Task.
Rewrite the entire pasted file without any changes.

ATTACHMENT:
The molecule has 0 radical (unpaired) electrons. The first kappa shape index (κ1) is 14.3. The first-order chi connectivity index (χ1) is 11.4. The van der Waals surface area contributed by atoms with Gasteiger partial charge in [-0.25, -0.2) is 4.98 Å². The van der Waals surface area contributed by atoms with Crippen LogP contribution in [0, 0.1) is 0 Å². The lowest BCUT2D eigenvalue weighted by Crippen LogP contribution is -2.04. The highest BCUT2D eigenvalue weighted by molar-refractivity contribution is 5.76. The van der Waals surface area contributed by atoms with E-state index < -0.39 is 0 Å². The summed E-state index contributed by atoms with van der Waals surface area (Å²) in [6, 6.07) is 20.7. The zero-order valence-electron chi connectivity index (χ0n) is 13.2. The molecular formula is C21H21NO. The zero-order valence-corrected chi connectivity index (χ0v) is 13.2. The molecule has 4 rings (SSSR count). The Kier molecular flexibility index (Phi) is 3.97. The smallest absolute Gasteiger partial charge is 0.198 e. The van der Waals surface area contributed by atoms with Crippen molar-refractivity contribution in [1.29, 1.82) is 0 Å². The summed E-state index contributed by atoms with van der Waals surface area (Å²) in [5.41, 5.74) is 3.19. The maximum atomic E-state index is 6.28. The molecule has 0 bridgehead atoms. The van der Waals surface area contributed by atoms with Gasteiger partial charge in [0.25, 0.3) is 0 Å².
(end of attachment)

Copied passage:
The molecule has 0 radical (unpaired) electrons. The first kappa shape index (κ1) is 14.3. The first-order chi connectivity index (χ1) is 11.4. The van der Waals surface area contributed by atoms with Gasteiger partial charge in [-0.25, -0.2) is 4.98 Å². The van der Waals surface area contributed by atoms with Crippen LogP contribution in [0, 0.1) is 0 Å². The lowest BCUT2D eigenvalue weighted by Crippen LogP contribution is -2.04. The highest BCUT2D eigenvalue weighted by molar-refractivity contribution is 5.76. The van der Waals surface area contributed by atoms with E-state index < -0.39 is 0 Å². The summed E-state index contributed by atoms with van der Waals surface area (Å²) in [6, 6.07) is 20.7. The zero-order valence-electron chi connectivity index (χ0n) is 13.2. The molecular formula is C21H21NO. The zero-order valence-corrected chi connectivity index (χ0v) is 13.2. The molecule has 4 rings (SSSR count). The Kier molecular flexibility index (Phi) is 3.97. The smallest absolute Gasteiger partial charge is 0.198 e. The van der Waals surface area contributed by atoms with Crippen molar-refractivity contribution in [1.29, 1.82) is 0 Å². The summed E-state index contributed by atoms with van der Waals surface area (Å²) in [5.41, 5.74) is 3.19. The maximum atomic E-state index is 6.28. The molecule has 0 bridgehead atoms. The van der Waals surface area contributed by atoms with Gasteiger partial charge in [0.25, 0.3) is 0 Å².